Friday, March 31, 2017

Road to La Villa Real Part 2

The first event Arnaldo “Nano” Ramirez Jr. held at the McAllen Civic Center took place on October of 1971, and it was headlined by Tejano star Ruben Ramos and conjunto accordionist Tony de la Rosa. While they filled up the house, Ramirez ended up losing money at the concert. What exactly happened that first night?

"We had a packed [house] that night, and when we were doing the finances, I realized that we had lost money," Ramirez said. "I told my wife [Dalinda], she was in charge of the door, of the box-office. How could we have lost money, the place was almost sold out. She asked me, 'Where were you all night?' Well I was in the front door, greeting people. Thanking them for coming to the dance. She continued, 'Yeah, what else were you doing? Half of them, you let them in free, cause you knew them. The people that sell you the shirts at the department stores, do they give you the shirts? No. Do the people you let in from the grocery store, do they give you free groceries?'"

Ramirez proudly credits his partner, Dalinda Ramirez, for making him a successful concert promoter. The following Tuesday night, Ramirez had a second dance at the McAllen Civic Center. He still greeted everyone, except this time, he did so after they had already bought a ticket.

With his promoter career underway, Ramirez would soon arrive to a deal with a star that would push him to the next level.

"Freddie Martinez of Corpus Christi, had a big, huge hit, the biggest hit in the country -- "Te Traigo estas Flores"," Ramirez explained. "He was being dictated by Paulino to pay him $350. So I made a deal with him that I would pay him $1500, and I would book him in Harlingen on Monday, Tuesday in McAllen and Wednesday in Harlingen. "

Ramirez explains that Martinez influenced other bands to follow suit and jump ship, ultimately leaving Bernal’s umbrella of musicians. Ramirez would offer more money guaranteed than what his competition was offering. The dynamics in the local scene were starting to change and get heated. After a year in a half, a syndicate meeting was arranged between various concert promoters to discuss the Rio Grande Valley promoter rivalry between Ramirez and Bernal. Ramirez explains that this syndicate of promoters, which booked Mexican and Mexican-American musicians across various territories across the nation, attempted to pressure Martinez to go and team up with Bernal.

"At that time, Freddie and I had become very good friends, there was no cell phones back then, but he was keeping me in touch from a public phone, calling me at the house," Ramirez said. "At the end of the meeting, Freddie said he was sticking with his guns and staying with me. And if the other promoters [of that syndicate] didn't want to take him, there were other promoters in those other cities that would take him in a heartbeat. The meeting came to an end and I continued, still doing my events on Tuesdays. Paulino continued doing his on Mondays."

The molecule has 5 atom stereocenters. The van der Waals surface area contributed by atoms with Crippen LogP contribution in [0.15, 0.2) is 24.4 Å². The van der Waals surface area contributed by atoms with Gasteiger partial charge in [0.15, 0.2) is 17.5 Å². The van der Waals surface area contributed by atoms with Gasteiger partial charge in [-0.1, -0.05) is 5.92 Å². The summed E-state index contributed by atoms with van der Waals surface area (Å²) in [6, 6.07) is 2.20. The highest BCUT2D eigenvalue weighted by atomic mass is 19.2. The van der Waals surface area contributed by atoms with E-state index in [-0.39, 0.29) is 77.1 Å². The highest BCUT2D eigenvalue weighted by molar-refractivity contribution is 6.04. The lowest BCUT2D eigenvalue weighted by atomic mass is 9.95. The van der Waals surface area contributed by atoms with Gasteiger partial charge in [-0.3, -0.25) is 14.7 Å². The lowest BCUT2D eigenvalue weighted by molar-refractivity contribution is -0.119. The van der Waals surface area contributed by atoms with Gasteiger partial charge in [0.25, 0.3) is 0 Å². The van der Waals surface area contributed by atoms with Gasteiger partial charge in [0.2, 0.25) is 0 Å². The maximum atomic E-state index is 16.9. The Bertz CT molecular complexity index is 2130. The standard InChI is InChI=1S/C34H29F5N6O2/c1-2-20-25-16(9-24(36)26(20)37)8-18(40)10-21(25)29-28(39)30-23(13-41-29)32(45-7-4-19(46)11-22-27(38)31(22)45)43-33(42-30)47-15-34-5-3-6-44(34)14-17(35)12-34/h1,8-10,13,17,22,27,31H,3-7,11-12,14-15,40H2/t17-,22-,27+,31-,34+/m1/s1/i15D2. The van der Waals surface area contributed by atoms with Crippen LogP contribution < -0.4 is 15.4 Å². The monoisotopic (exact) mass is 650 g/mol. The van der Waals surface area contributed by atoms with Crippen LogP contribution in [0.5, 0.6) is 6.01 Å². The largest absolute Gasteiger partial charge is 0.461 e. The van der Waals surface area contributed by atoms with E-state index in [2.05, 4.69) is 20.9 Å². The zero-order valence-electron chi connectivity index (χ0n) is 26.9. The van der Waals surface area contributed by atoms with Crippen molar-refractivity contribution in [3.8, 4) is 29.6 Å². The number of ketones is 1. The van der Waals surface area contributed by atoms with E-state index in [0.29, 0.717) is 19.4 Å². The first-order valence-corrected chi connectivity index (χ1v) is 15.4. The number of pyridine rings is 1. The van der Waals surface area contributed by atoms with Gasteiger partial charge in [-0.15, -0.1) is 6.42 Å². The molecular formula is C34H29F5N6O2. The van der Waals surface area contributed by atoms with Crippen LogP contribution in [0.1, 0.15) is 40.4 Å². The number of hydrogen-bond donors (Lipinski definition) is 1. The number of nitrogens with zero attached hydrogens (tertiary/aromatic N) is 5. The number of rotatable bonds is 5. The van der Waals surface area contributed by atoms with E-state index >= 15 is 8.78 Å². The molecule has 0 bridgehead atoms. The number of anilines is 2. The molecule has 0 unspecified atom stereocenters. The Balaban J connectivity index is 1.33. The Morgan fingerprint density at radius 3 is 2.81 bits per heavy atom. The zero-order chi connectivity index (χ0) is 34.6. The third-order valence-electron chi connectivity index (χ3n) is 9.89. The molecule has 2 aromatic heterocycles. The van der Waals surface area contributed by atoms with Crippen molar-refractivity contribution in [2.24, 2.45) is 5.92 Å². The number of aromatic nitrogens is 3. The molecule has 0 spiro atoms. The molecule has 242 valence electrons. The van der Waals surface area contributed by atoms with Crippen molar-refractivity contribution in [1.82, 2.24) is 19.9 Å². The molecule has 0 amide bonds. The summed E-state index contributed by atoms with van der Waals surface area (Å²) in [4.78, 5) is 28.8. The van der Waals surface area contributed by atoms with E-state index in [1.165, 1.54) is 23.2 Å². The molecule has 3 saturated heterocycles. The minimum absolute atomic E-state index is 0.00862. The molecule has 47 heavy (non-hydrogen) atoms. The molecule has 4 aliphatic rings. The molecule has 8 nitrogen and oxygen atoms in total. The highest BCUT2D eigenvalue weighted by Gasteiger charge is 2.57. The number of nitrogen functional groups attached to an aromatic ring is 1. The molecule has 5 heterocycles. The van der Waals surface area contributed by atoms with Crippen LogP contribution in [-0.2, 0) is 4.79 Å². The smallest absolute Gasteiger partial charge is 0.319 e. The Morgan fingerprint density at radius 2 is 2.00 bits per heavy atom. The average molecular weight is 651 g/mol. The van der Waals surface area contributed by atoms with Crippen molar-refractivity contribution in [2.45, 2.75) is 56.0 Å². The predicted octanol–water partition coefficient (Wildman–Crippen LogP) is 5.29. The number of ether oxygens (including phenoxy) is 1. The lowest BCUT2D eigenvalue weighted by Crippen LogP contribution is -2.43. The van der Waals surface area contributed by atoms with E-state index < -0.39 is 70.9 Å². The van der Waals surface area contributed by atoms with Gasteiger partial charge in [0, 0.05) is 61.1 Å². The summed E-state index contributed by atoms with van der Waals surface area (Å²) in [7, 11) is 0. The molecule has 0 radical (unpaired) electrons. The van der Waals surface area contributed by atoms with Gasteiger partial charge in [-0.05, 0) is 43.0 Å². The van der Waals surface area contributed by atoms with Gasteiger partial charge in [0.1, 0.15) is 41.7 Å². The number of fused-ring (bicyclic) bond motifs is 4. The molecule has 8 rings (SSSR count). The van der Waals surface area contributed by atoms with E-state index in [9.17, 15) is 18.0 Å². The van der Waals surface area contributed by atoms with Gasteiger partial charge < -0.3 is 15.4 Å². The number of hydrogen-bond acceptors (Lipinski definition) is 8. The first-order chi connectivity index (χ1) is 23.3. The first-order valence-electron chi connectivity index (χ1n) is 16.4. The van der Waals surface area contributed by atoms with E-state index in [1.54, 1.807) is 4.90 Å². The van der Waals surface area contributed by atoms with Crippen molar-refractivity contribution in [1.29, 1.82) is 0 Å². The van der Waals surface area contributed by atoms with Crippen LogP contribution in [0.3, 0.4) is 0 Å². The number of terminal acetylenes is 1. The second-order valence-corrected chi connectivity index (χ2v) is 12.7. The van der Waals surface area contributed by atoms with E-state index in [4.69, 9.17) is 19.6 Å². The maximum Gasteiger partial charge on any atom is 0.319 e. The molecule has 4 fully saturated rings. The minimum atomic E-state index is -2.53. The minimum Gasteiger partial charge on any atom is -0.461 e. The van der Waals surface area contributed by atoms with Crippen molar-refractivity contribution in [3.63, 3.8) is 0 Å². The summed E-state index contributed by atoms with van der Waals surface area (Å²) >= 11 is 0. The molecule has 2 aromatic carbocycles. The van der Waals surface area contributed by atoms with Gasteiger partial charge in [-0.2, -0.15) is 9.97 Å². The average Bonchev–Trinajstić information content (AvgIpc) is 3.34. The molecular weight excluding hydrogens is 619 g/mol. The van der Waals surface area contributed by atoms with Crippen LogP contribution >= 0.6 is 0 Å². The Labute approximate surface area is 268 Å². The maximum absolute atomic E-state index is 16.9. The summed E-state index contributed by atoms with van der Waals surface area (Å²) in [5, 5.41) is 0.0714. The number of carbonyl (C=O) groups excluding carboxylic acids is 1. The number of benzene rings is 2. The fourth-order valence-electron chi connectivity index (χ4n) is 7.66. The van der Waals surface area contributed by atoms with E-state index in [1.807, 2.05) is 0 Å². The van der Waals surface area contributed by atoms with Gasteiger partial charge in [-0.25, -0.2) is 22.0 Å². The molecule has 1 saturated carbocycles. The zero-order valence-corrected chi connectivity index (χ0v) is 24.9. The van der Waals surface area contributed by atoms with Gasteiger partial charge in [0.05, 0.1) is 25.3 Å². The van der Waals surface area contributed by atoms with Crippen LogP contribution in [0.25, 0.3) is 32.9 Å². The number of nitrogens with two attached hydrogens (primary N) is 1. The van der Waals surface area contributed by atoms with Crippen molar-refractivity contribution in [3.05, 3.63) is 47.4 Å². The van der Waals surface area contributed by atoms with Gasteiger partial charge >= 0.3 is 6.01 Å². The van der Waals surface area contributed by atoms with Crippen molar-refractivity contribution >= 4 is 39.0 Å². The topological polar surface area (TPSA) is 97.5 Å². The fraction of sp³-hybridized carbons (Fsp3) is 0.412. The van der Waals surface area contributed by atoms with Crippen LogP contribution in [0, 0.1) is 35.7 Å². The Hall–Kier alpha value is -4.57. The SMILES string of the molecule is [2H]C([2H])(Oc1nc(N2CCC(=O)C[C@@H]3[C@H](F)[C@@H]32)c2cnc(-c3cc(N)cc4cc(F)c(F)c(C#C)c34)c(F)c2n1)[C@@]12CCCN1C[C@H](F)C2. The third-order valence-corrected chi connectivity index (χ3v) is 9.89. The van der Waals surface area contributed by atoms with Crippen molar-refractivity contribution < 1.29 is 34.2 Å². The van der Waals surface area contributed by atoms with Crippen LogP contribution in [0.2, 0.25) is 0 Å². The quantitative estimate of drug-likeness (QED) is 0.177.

A year later, another syndicate meeting was scheduled in New Braunfels. This time they invited Ramirez, along with Martinez, to discuss a compromise. According to Ramirez, the group asked him if he would be interested in having alternate weeks with Bernal; one week a Bernal concert on Monday, the following week a Ramirez concert on Tuesday. Ramirez and Martinez stood their ground and rejected their suggestions.

Several months later, the rivalry between Ramirez and Bernal came to an end. Bernal took a different direction in life, as he left the music industry and moved on to become an evangelist. With Bernal out of the picture, Ramirez was now without any direct competition. He notes that there were other promoters here in the Valley, like Joe Vera and others, but they got along just fine.

"He had an old Lacks building in Weslaco called Vera's Palladium. But we were really not in the same type of competition, even though we were both utilizing the same bands. We respected each other and we had no problems. Of course, after a while, Joe Vera left doing concerts so I was by myself."

After many years of working with the McAllen Civic Center, Ramirez was ready to take a new step in his professional life. The idea of getting his own venue kept lingering in his mind. In 1976, Ramirez started looking for properties for where he could build a place of his own. During that year, he developed a friendship with Mr. Gegenheimer, who happened to own some property on Bentsen and Expressway 83 in McAllen. The two came to an agreement and Ramirez secured ten acres there. Now he needed to find a way to raise more money to continue his dream.

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